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Help! :lol: They're all getting too fat, except for Daisy. I put them on a mix of Nutro regular and Nutro Weight Management, Dry, free fed, and they seemed to be losing weight gradually except for Daisy--who started losing too fast and I had to supplement her. I went back to Nutro Regular, but I'm afraid they're all too fat (except for Daisy). I'm also concerned that any dry food may be problematic, although I know opinions are mixed on that.

I'm interested in the health benefits of a wet food diet, especially if it would help them lose weight and be more natural for them (less carbs).

Advice, please! I don't relish the idea of twice-daily supervised feedings of 4 cats, but I'm thinking I may need to head that way...
 

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I feed a mix of dry and canned to all my cats except my foster, who's on Natural Balance reduced calorie. I like giving a bit of canned food, because most of it contains more meat, and I also think it's a bit more natural, and doesn't have as much grains and other things that dry food has to have to hold it's shape.
 

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Mainly, wet food is considered best. Most vets recommend a combination, since dry food keeps teeth healthy, but wet food should make up the majority of the cats' diet, according to most. I did used to go to a vet who insisted only dry food was fine, that canned food caused diarrhea. But I found he was behind the times in many ways, and all the vets I've talked to since then say mainly wet with some dry.

At any rate, I don't think dry food should have much to do with the weight gain. It's the free feeding that's causing the problem. You will have to give measured amounts of food 2-3 times daily to effectively treat the problem. Even light diets can lead to obesity if you free feed.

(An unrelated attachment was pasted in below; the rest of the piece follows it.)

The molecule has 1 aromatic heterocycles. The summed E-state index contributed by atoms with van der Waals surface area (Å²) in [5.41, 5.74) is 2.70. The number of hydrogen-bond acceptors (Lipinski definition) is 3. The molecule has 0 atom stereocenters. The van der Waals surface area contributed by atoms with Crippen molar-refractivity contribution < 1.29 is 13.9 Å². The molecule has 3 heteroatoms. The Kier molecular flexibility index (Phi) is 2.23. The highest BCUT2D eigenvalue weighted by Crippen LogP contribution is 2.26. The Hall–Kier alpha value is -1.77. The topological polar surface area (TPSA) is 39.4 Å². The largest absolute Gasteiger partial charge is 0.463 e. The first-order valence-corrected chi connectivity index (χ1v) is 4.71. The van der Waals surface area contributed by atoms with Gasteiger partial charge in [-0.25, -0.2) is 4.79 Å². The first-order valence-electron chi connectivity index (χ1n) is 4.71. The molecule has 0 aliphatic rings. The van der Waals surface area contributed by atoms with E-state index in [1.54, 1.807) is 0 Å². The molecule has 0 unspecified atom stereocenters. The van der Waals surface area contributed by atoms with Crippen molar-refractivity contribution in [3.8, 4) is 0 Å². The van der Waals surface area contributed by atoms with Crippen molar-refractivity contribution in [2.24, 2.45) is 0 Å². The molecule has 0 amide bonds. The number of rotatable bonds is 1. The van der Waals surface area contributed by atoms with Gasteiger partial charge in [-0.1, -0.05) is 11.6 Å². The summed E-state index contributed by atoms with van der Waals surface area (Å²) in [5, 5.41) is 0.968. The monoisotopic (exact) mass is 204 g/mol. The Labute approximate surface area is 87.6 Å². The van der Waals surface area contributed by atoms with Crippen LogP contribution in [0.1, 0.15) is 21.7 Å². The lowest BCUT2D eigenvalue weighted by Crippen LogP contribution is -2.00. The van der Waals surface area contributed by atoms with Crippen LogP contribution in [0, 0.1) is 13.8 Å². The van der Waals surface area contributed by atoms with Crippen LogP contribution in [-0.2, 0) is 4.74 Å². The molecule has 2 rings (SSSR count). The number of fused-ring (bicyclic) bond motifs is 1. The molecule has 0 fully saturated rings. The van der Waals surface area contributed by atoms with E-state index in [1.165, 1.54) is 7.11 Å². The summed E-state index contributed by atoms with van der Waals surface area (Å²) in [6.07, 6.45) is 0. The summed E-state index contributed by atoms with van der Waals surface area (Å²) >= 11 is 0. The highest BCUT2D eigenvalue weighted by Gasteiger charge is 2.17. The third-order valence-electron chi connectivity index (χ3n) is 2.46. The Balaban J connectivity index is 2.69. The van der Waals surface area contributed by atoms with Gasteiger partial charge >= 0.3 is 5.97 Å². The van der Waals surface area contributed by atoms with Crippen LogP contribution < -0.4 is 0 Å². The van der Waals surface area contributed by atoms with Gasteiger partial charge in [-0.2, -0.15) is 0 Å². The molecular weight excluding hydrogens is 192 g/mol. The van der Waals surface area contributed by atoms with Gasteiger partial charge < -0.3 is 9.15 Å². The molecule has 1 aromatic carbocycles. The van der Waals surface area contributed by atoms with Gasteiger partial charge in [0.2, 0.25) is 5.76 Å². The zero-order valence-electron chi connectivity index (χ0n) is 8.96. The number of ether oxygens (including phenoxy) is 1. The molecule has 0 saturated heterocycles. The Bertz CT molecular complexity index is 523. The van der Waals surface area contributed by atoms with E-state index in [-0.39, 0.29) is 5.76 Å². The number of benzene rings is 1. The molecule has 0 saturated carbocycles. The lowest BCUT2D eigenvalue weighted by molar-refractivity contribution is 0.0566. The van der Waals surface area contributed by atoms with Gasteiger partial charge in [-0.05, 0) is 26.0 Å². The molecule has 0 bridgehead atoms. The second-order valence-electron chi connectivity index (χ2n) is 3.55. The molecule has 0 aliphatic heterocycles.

Personally, I have had more luck measuring the amount of food a cat eats by feeding wet food only. Cats tend to eat this in one shot, whereas with dry food, they'll nibble here and there. They usually won't sit and eat their whole serving at once.
 

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Since you are having problems with the one cat, I wouldn't recommend doing this diet with out the constant aid of your vet.

Monitoring a diet is very important, and I feel that can only adiquitly be done by controlled feeding.

What you feed, and how many times a day you feed is debateable, and dependant on said animal.

Just something to consider.
 

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I feed my cats wet and dry. Since your cats are gaining weight, have you tried a wet diet also during one or 2 of the feeding times? Wet food is actually pretty healthy for a cat and I'd definitely recommend some type of wet food for their diet. :p
 
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